It’s so hard to stay present for someone else’s suffering. But it also is an honor to be able to do that for the people we love.  And I think why we call people like Mother Theresa saints for witnessing the suffering of people they don’t even know.

At the heart of this is that I wouldn’t have chosen to be anywhere else. The experience taught me that I need to keep doing my self-care if I’m to have any chance to help Mr. D work through this a traumatic experience. Especially because we have to go back for the second part of the root canal in 8 days.

(featured photo is of Mr. D playing at the dentist before the procedure)

The Deep Story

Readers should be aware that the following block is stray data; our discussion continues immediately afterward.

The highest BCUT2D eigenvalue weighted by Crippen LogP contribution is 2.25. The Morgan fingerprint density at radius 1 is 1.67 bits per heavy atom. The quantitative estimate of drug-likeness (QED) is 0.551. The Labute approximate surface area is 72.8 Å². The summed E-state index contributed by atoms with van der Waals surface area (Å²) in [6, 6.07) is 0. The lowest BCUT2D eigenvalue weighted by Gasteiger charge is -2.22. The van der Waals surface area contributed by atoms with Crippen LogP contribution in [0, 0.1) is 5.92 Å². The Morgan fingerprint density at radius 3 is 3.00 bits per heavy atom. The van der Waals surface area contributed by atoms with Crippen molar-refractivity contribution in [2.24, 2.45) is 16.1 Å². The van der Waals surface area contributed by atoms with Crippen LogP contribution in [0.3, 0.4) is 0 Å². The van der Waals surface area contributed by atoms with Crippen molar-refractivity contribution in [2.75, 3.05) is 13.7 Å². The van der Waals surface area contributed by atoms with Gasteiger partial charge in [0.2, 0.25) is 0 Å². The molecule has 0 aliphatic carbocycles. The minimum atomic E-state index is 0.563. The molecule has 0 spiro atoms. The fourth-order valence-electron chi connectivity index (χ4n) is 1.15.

Our days are happier when we give people a bit of our heart, rather than a piece of our mind.” – unknown

I have a perception problem that caused a disagreement. I adore my brother. I see him as smart, likeable, responsible, resilient and industrious. I also know he has faults and avoids conflicts, will disengage instead of work things out or stand up for himself and has trouble being vulnerable.

We have another family member that sees him as manipulative, irresponsible, underhanded and arrogant.

Generally, we know the same history of my brother with the ups and downs of his life and interpret the story with our own lenses. I see him as the older brother I can always call and she seems him as the schmuck that dated her best friend in junior high.